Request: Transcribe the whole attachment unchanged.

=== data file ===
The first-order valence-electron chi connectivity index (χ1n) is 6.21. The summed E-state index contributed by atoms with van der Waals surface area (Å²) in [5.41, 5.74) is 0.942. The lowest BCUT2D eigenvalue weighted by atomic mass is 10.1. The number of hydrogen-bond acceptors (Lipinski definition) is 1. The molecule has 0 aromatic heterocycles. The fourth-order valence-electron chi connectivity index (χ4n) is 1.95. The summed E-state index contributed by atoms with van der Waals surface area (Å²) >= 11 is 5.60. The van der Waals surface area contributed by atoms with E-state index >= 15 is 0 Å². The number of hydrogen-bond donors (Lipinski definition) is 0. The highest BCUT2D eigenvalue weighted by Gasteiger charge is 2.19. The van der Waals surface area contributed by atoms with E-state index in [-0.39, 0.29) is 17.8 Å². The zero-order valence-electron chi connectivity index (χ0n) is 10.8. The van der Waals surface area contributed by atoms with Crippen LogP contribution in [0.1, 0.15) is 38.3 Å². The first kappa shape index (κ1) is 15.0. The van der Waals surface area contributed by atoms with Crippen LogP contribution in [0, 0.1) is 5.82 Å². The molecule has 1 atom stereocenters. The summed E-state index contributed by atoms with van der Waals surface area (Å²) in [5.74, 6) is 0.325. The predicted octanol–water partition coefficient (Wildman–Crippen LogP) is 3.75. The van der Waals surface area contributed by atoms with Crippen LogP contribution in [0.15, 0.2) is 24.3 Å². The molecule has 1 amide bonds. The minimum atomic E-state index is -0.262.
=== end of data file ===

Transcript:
The first-order valence-electron chi connectivity index (χ1n) is 6.21. The summed E-state index contributed by atoms with van der Waals surface area (Å²) in [5.41, 5.74) is 0.942. The lowest BCUT2D eigenvalue weighted by atomic mass is 10.1. The number of hydrogen-bond acceptors (Lipinski definition) is 1. The molecule has 0 aromatic heterocycles. The fourth-order valence-electron chi connectivity index (χ4n) is 1.95. The summed E-state index contributed by atoms with van der Waals surface area (Å²) >= 11 is 5.60. The van der Waals surface area contributed by atoms with E-state index >= 15 is 0 Å². The number of hydrogen-bond donors (Lipinski definition) is 0. The highest BCUT2D eigenvalue weighted by Gasteiger charge is 2.19. The van der Waals surface area contributed by atoms with E-state index in [-0.39, 0.29) is 17.8 Å². The zero-order valence-electron chi connectivity index (χ0n) is 10.8. The van der Waals surface area contributed by atoms with Crippen LogP contribution in [0.1, 0.15) is 38.3 Å². The first kappa shape index (κ1) is 15.0. The van der Waals surface area contributed by atoms with Crippen LogP contribution in [0, 0.1) is 5.82 Å². The molecule has 1 atom stereocenters. The summed E-state index contributed by atoms with van der Waals surface area (Å²) in [5.74, 6) is 0.325. The predicted octanol–water partition coefficient (Wildman–Crippen LogP) is 3.75. The van der Waals surface area contributed by atoms with Crippen LogP contribution in [0.15, 0.2) is 24.3 Å². The molecule has 1 amide bonds. The minimum atomic E-state index is -0.262.